State v. Moultrie

Annotate this Case

283 S.C. 352 (1984)

322 S.E.2d 663

The State, Respondent, v. Earl T. MOULTRIE, Appellant.


Supreme Court of South Carolina.

Heard September 10, 1984.

Decided October 22, 1984.

*353 Elizabeth C. Fullwood, Asst. Appellate Defender, Columbia, for appellant.

Atty. Gen. T. Travis Medlock, Asst. Atty. Gen. Harold M. Coombs, Jr., Columbia, Sol. Randolph Murdaugh, Jr., Fourteenth Judicial Circuit, of Hampton, for respondent.

*354 Heard Sept. 10, 1984.

Decided Oct. 22, 1984.

NESS, Justice:

Appellant Earl Moultrie was convicted of housebreaking and grand larceny. We affirm.

Appellant broke a window and entered an appliance and tire store during the night. Before he was apprehended he moved one tire outside the building and two tires thirty-three feet from the tire rack.

Choosing to represent himself, appellant entered a plea of not guilty by reason of insanity. After examination at the State Hospital, he was found competent to stand trial.

Appellant alleges he was precluded from adequately conducting his insanity defense because the trial court refused his request to subpoena four physicians. We disagree.

Insanity must be established at the time of the crime in order to serve as a defense. State v. Law, 270 S.C. 664, 244 S.E. (2d) 302 (1978). The Columbia physicians stopped treating appellant four months before the offense and seven months prior to the trial. The trial judge properly ruled their testimony would have no probative value about appellant's condition at the time the offense occurred.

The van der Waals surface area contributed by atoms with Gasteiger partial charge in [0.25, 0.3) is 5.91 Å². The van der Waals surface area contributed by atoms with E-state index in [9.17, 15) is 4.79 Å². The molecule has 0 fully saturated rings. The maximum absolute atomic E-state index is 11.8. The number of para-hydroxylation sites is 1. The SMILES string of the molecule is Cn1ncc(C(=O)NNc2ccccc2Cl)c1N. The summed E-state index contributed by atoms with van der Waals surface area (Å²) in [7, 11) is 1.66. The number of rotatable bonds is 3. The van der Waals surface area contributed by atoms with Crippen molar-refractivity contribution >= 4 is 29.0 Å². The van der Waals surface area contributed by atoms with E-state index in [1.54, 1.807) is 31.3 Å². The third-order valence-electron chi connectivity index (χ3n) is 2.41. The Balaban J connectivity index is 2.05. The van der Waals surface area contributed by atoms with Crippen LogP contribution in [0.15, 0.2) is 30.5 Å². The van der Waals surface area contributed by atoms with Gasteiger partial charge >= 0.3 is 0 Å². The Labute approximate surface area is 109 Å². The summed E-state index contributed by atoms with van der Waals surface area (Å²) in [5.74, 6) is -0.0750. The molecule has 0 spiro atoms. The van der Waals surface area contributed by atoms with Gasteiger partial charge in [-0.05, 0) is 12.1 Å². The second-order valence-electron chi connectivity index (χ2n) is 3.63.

The admission of evidence is within the discretion of the trial judge and will not be disturbed on appeal unless abuse is shown. State v. Woomer, 276 S.C. 258, 277 S.E. (2d) 696 (1981).

Appellant next maintains the evidence was insufficient to prove grand larceny because he was successful in getting only one of the three tires outside the premises. We disagree.

Grand larceny consists of the felonious taking and carrying away of the goods of another, where the value exceeds $200. See State v. Sweat, et al., 221 S.C. 270, 70 S.E. (2d) 234 (1952); State v. Brown, 274 S.C. 48, 49, 260 S.E. (2d) 719 (1979); S.C. Code Ann. § 16-13-30 (1983 Cum. Supp.). Although "[t]he asportation of the stolen property is an indispensable element of the offense, the slightest removal of the [property] with felonious intent fulfills this requirement." State v. Tindall, 213 S.C. 484, 489, 50 S.E. (2d) 188 (1948).

*355 Appellant concedes he moved the three tires at least thirty-three feet from the rack. We hold this act constituted sufficient asportation, as the goods need not be removed from the premises. Craighead v. State, 126 Ga. App. 300, 190 S.E. (2d) 606 (Ga. 1972); 52A CJS, Larceny, § 6.

Finally, appellant argues he was entitled to a presentence investigation pursuant to S.C. Code Ann. § 24-23-120 (1983 Cum. Supp.). We disagree.

This section mandates a presentence investigation when the trial judge "has reason to believe a defendant suffers from a mental disorder, retardation, or substantial handicap...." We find the trial court properly denied the motion, as the competency hearing report sufficiently appraised him of appellant's mental ability. Additionally, the trial court had the opportunity to observe appellant's mental capacity as he represented himself throughout the trial.